When President Trump's campaign sent out texts to a million voters last month, red flags went off causing Verizon, AT&T and T-Mobile to block them. The carriers, the FCC and the campaign are trying to get it all sorted out so that this peer-to-peer messaging can continue. The campaign claims it was not auto-dialing, but it caused some to wonder, what are the rights of cell phone users, companies and campaigns?
According to ARS Technica, the message said, "Hi, it's President Trump. I need your help ASAP to FIGHT BACK against the radical left & take back my majority. Take a stand NOW." The Business Insider wrote a longer article about it.
Zipwhip, the third-party company that blocked the texts on behalf of the carriers, says it doesn't comment on "contracts, customers or their texting traffic."
The FCC bans robotexts, or text messages sent to a mobile phone using an autodialer but allows campaigns to send the messages manually, which is what the Trump campaign claims it did.
But experts say to get ready - your phone could blow-up with a blizzard of text messages because campaigns are buying your phone number. They're using new software that makes it easier to find it.
Cyber security consultant for Intrust IT Dave Hatter says, "There are plenty of legitimate uses for text messaging from a lot of legitimate businesses who want to send texts." He says they do it because it's cheap and easy. He says from a consumer standpoint there are laws on the books that block some spam texts but there are gray areas.
"I think a lot of people know there's a National Do Not Call Registry you can put your number on, and while that will stop legitimate companies from pestering you with these robocalls and robotexts it's not going to stop the illegitimate companies. It's certainly not going to stop the scammers. They don't care about that sort of thing," says Hatter.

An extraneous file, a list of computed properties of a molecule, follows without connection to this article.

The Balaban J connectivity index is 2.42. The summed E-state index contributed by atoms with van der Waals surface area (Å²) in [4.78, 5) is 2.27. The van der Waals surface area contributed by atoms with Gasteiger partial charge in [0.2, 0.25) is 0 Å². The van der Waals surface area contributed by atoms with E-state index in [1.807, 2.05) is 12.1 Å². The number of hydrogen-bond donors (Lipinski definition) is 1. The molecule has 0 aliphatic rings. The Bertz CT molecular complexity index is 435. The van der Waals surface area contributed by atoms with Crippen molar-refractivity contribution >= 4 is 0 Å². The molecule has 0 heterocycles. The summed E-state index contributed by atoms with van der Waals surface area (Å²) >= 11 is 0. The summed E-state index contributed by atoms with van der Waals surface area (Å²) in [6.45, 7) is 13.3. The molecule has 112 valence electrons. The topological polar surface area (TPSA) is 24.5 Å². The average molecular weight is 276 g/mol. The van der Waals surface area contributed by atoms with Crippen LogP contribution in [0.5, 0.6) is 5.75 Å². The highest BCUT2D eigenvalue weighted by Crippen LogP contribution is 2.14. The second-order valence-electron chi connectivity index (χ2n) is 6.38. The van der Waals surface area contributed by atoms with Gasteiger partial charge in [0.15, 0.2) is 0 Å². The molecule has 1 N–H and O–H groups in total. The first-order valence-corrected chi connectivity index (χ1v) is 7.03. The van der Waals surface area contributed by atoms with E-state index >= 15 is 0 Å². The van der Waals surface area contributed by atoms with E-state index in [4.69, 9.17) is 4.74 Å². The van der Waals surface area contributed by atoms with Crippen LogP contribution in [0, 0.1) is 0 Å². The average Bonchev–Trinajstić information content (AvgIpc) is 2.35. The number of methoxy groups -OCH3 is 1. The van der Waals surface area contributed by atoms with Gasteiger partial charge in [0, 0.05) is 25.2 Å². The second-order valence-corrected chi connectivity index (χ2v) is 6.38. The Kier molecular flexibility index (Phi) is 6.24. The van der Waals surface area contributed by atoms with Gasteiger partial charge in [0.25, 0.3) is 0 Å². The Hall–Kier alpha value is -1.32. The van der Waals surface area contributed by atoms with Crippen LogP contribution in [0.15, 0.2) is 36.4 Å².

How Do Campaigns Get Your Phone Number?
- It's recorded in public voter files
- Social media sites sell your data
- You called an 800, 888 or 900 number
- You gave your number to companies
Political campaigns aside, there are plenty of COVID scams that text you. The Federal Trade Commission says don't take the bait.
You can report unwanted texts or scams to the FTC.gov/complaint.
Here's a map of the top complaints, which include unwanted texts for Ohio and Kentucky.
Beginning in March, the Federal Communications Commission started warning of text scams related to COVID-19. The bogus offers included free coronavirus tests asking for private and health insurance information and sham cures.
By clicking on a text message from a fake contract tracer you will download software onto your device, giving scammers access to your personal and financial information.
Hatter suggests checking with your cell carrier to find out how you can block unwanted texts. He says stay away from apps that monitor them. Hatter says they seem to put out a lot of spam themselves.
Hatter also suggests not opting out of spam when it asks you because he says that tells the company they have a legitimate number and will sell it to others.